Vegetable charcoal, when it should be used
the charcoal o Activated charcoal is a material composed of carbon; it has a great capacity for absorption because of its porosity (and for this very reason it is called a “molecular sponge”).
Activated charcoal comes from plant waste of various kinds: tree bark, nut and coconut shells, cob, husks, sawdust. It is used for various purifies because of its anti -anti properties, for example, to purify water, Treat Sewage, Purify Gold, for Metal Extraction, and so on.
It is also used in the medical field for:
- treat acute poisonings, e.g., when taking certain poisonous mushrooms, arsenic, excessive ingestion of drugs and other substances
- Halitosis, it reduces the production of gastric juices and partially eliminates bacteria due to its disinfectant properties
- dermatological and oral care (although it is not scientifically proven to benefit the skin or whiten teeth)
- fighting constipation because it is a laxative and when combined with sorbitol helps deflate the belly (although it does not make you slim or detoxify). It serves only to absorb excess air and counter act phenomena of meteorism, belly pain and flatulence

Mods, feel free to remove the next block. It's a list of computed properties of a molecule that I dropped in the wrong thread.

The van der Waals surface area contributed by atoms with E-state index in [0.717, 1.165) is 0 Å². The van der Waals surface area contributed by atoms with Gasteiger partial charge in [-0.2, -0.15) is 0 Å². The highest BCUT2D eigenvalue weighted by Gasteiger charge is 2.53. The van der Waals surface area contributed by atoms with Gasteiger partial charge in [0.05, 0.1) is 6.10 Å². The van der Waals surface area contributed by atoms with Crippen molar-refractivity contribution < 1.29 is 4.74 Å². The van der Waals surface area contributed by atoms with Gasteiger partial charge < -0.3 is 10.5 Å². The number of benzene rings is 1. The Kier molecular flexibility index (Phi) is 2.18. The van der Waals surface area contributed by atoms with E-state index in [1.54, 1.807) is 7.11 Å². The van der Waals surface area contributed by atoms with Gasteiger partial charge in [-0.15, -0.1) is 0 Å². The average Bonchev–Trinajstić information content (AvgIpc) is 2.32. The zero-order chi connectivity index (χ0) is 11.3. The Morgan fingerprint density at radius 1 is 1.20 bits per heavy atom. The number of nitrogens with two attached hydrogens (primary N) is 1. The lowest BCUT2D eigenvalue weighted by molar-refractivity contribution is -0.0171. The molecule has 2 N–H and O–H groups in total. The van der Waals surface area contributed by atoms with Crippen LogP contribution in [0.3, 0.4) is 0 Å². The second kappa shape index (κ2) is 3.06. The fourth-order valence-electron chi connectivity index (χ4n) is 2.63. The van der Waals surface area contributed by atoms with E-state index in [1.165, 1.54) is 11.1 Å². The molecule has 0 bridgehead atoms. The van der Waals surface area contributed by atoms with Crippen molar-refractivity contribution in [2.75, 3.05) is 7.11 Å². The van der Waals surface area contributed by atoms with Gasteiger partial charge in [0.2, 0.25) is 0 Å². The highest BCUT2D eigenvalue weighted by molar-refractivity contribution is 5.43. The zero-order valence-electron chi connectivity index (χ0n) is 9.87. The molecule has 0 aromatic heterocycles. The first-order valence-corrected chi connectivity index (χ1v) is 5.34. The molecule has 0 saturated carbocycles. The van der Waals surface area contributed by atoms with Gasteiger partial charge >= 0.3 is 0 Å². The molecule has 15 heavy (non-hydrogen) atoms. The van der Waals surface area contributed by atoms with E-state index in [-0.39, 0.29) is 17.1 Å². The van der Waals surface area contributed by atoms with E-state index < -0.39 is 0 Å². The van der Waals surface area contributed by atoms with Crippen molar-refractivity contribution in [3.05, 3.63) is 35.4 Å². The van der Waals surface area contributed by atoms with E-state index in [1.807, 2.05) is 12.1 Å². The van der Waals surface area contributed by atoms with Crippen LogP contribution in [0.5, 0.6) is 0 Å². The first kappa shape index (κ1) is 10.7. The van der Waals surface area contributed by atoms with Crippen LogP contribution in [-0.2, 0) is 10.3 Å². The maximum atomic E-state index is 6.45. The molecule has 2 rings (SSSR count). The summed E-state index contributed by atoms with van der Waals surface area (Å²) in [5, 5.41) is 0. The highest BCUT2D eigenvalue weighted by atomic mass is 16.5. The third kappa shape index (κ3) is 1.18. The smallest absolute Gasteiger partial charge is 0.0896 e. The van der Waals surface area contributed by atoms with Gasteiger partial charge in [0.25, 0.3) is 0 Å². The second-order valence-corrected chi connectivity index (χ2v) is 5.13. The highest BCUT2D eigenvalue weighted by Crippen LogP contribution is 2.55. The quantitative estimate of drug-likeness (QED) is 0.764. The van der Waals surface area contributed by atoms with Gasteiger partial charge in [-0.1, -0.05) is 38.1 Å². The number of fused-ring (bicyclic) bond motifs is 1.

- soothing, fighting acidity and heartburn (but seems ineffective for ailments such as diarrhea, although it appears it may prevent it in some cancer patients)
- Hemoperfusion, in People With Liver Failure (in Which the Liver Ceases to Function Within a Few Hours or Days). This Technique Involves Applying in Column of Absorbent Material That Removes Toxic Substances from the patient’s Bloodstream
- Treat Some Autoimmune Diseases, If Covered by Antigens or Antibodies
Before Taking Activated Charcoal, it is a good idea to Consult Your Doctor; There are Several Products On The Market in Various Formats: in Tablets or Lozenges, in Powder Form (Sachets) or in tablets, as a dietary supplement.
You can buy it in Pharmacies, Herbalists, Supermarkets, and online.